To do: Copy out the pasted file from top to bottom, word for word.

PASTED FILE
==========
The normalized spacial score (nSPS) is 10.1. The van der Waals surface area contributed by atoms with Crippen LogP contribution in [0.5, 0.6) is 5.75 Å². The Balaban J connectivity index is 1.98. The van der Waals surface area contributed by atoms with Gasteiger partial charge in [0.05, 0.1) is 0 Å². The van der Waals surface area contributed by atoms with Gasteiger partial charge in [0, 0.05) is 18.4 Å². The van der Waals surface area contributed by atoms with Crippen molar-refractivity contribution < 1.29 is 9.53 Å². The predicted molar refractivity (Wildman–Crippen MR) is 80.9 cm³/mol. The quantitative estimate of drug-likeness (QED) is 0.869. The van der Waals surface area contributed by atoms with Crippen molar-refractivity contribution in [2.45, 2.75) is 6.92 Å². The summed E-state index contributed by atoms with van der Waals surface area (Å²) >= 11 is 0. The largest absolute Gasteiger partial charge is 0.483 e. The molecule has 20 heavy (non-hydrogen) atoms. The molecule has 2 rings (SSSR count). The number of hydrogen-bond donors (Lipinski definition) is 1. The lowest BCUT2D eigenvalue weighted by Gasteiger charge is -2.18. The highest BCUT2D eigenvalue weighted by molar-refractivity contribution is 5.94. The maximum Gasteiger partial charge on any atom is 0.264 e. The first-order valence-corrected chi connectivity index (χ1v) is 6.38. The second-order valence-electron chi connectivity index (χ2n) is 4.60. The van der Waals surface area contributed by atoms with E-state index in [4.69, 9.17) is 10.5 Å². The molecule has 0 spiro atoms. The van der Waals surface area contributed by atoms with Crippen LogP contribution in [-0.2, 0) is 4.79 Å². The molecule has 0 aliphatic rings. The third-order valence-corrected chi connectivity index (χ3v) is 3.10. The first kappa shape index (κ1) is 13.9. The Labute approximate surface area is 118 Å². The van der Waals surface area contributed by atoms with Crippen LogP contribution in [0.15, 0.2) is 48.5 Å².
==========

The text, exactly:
The normalized spacial score (nSPS) is 10.1. The van der Waals surface area contributed by atoms with Crippen LogP contribution in [0.5, 0.6) is 5.75 Å². The Balaban J connectivity index is 1.98. The van der Waals surface area contributed by atoms with Gasteiger partial charge in [0.05, 0.1) is 0 Å². The van der Waals surface area contributed by atoms with Gasteiger partial charge in [0, 0.05) is 18.4 Å². The van der Waals surface area contributed by atoms with Crippen molar-refractivity contribution < 1.29 is 9.53 Å². The predicted molar refractivity (Wildman–Crippen MR) is 80.9 cm³/mol. The quantitative estimate of drug-likeness (QED) is 0.869. The van der Waals surface area contributed by atoms with Crippen molar-refractivity contribution in [2.45, 2.75) is 6.92 Å². The summed E-state index contributed by atoms with van der Waals surface area (Å²) >= 11 is 0. The largest absolute Gasteiger partial charge is 0.483 e. The molecule has 20 heavy (non-hydrogen) atoms. The molecule has 2 rings (SSSR count). The number of hydrogen-bond donors (Lipinski definition) is 1. The lowest BCUT2D eigenvalue weighted by Gasteiger charge is -2.18. The highest BCUT2D eigenvalue weighted by molar-refractivity contribution is 5.94. The maximum Gasteiger partial charge on any atom is 0.264 e. The first-order valence-corrected chi connectivity index (χ1v) is 6.38. The second-order valence-electron chi connectivity index (χ2n) is 4.60. The van der Waals surface area contributed by atoms with E-state index in [4.69, 9.17) is 10.5 Å². The molecule has 0 spiro atoms. The van der Waals surface area contributed by atoms with Crippen LogP contribution in [-0.2, 0) is 4.79 Å². The molecule has 0 aliphatic rings. The third-order valence-corrected chi connectivity index (χ3v) is 3.10. The first kappa shape index (κ1) is 13.9. The Labute approximate surface area is 118 Å². The van der Waals surface area contributed by atoms with Crippen LogP contribution in [0.15, 0.2) is 48.5 Å².